Meiosis is a type of cell division that reduces the chromosome number from 2n to n to make gametes viable for reproduction in humans. I know that during meiosis, there is independent assortment and crossing over that occurs, which help to make more genetically individual organisms.

My question is, why don't haploid gametes go through mitosis to reproduce instead of diploid germ cells going through meiosis to create more gametes, without considering crossing over and independent assortment? This is just my opinion, but meiosis seems like a much more energy intensive process. After the germ cells go through meiosis once to create the gametes, I do not see why the gametes don't then just multiply via mitosis (again, not considering crossing over/independent assortment.)

Is there any specific reason, other than to create more genetically diverse people, that gametes do not undergo mitosis to multiply rather than germ cells undergoing meiosis to make more gametes?

Sorry if my question is confusing, I'm just curious to what the reason is. It's probably something obvious I'm not seeing myself. :)

  • 2
    $\begingroup$ I think this is a great question, but it is based on two questionable assumptions: (1) that meiosis is more energy-intensive than mitosis; and (2) that energy efficiency is a key driver in evolution. $\endgroup$
    – Alan Boyd
    Commented Feb 21, 2014 at 19:27

2 Answers 2


Couldn't fit in a comment...

To me, your question sounds like "what are the possible advantages of sexual reproduction over asexual reproduction?" but in the meantime you're saying that you're not interested neither in the advantage of recombination nor in the advantage of "independent assortment". I don't quite see what you mean by "independent assortment" in this context.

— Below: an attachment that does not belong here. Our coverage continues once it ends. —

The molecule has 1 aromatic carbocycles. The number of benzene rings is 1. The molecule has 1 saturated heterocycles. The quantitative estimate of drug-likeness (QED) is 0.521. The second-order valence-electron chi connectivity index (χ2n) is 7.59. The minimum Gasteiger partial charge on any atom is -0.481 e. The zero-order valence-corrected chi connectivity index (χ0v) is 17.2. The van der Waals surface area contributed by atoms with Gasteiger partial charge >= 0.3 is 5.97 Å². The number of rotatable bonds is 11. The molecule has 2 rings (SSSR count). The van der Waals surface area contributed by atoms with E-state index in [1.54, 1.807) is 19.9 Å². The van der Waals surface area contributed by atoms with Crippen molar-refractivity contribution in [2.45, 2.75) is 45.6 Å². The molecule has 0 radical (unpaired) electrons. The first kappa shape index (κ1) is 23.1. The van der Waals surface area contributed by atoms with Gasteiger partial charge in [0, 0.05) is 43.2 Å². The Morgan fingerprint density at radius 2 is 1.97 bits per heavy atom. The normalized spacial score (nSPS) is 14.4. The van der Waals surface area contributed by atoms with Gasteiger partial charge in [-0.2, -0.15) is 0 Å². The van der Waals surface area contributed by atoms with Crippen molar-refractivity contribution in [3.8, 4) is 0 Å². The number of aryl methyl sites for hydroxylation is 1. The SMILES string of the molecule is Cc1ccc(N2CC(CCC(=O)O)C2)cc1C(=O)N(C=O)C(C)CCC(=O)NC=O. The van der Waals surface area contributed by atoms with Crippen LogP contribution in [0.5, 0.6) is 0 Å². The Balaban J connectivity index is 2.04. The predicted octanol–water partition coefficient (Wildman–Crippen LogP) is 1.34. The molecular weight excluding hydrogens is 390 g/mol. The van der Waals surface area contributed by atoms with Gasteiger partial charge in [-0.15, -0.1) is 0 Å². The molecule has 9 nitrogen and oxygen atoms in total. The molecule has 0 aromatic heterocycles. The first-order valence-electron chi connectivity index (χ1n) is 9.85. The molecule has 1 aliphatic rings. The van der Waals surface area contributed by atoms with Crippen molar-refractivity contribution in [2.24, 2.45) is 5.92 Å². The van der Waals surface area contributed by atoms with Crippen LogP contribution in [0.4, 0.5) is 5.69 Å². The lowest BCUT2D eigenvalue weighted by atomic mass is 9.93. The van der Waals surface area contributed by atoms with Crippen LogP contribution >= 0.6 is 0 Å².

I just want to say some words about some "proximate" possible explanations of the evolution of sex. It's been suggested that meiosis have evolved in order to repair damage in double stranded DNA. Also, it's been suggested that meiosis is important for the problems of telomere length also.

You might be interested to have a look to the evolution of bi-phasic life cycles and, more globally speaking to the evolution of sex.

  • $\begingroup$ I'm not interested in the advantage of recombination because I want to know if there's anything beyond that that makes meiosis more advantageous than mitosis. Also, I was always taught that "independent assortment" referred to how chromosomes line up independently of one another in Metaphase 1 before they split into separate cells. Is that term incorrect? Is it just a term used to help students learn the process? I guess I never really questioned the terminology before.. $\endgroup$
    – Nicole Rae
    Commented Feb 21, 2014 at 17:46
  • $\begingroup$ So, you're interested in what I called "proximate" explanations? Or we could call them physiological explanations. If yes, I'll let someone further develop these kind of explanations. $\endgroup$
    – Remi.b
    Commented Feb 21, 2014 at 17:48
  • $\begingroup$ Yes! Please. Sorry for not being clear initially. $\endgroup$
    – Nicole Rae
    Commented Feb 21, 2014 at 17:49

I would suggest that the key here really is the variation produced from meiosis. Every gamete produced from meiosis is genetically unique. This gave rise to variation, which is the raw material for evolution. Meiosis would give a selective advantage in this way, therefore it could have allowed organisms to survive and pass on their genes.


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